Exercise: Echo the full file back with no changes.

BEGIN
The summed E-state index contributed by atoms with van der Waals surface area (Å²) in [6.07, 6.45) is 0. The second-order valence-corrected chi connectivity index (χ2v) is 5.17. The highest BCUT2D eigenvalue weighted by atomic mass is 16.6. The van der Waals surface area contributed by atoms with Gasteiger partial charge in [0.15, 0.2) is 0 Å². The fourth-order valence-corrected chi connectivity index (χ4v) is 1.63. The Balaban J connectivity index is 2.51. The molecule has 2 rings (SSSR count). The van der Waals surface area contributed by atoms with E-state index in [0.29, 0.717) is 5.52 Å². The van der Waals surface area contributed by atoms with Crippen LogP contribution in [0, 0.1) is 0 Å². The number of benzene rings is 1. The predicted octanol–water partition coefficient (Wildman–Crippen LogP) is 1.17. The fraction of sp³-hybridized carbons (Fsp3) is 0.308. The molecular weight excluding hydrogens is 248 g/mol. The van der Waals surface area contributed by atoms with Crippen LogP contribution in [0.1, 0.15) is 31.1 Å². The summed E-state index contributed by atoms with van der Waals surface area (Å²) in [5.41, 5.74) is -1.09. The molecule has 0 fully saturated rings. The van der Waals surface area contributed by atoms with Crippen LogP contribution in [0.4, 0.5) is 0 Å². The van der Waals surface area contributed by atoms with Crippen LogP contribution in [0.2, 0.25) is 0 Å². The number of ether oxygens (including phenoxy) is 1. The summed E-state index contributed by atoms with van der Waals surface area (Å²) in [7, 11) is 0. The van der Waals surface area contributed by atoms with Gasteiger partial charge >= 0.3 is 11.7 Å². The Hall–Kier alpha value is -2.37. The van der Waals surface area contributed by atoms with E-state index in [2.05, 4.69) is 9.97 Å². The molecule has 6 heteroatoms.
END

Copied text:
The summed E-state index contributed by atoms with van der Waals surface area (Å²) in [6.07, 6.45) is 0. The second-order valence-corrected chi connectivity index (χ2v) is 5.17. The highest BCUT2D eigenvalue weighted by atomic mass is 16.6. The van der Waals surface area contributed by atoms with Gasteiger partial charge in [0.15, 0.2) is 0 Å². The fourth-order valence-corrected chi connectivity index (χ4v) is 1.63. The Balaban J connectivity index is 2.51. The molecule has 2 rings (SSSR count). The van der Waals surface area contributed by atoms with E-state index in [0.29, 0.717) is 5.52 Å². The van der Waals surface area contributed by atoms with Crippen LogP contribution in [0, 0.1) is 0 Å². The number of benzene rings is 1. The predicted octanol–water partition coefficient (Wildman–Crippen LogP) is 1.17. The fraction of sp³-hybridized carbons (Fsp3) is 0.308. The molecular weight excluding hydrogens is 248 g/mol. The van der Waals surface area contributed by atoms with Crippen LogP contribution in [0.1, 0.15) is 31.1 Å². The summed E-state index contributed by atoms with van der Waals surface area (Å²) in [5.41, 5.74) is -1.09. The molecule has 0 fully saturated rings. The van der Waals surface area contributed by atoms with Crippen LogP contribution in [0.4, 0.5) is 0 Å². The van der Waals surface area contributed by atoms with Crippen LogP contribution in [0.2, 0.25) is 0 Å². The number of ether oxygens (including phenoxy) is 1. The summed E-state index contributed by atoms with van der Waals surface area (Å²) in [7, 11) is 0. The van der Waals surface area contributed by atoms with Gasteiger partial charge >= 0.3 is 11.7 Å². The Hall–Kier alpha value is -2.37. The van der Waals surface area contributed by atoms with E-state index in [2.05, 4.69) is 9.97 Å². The molecule has 6 heteroatoms.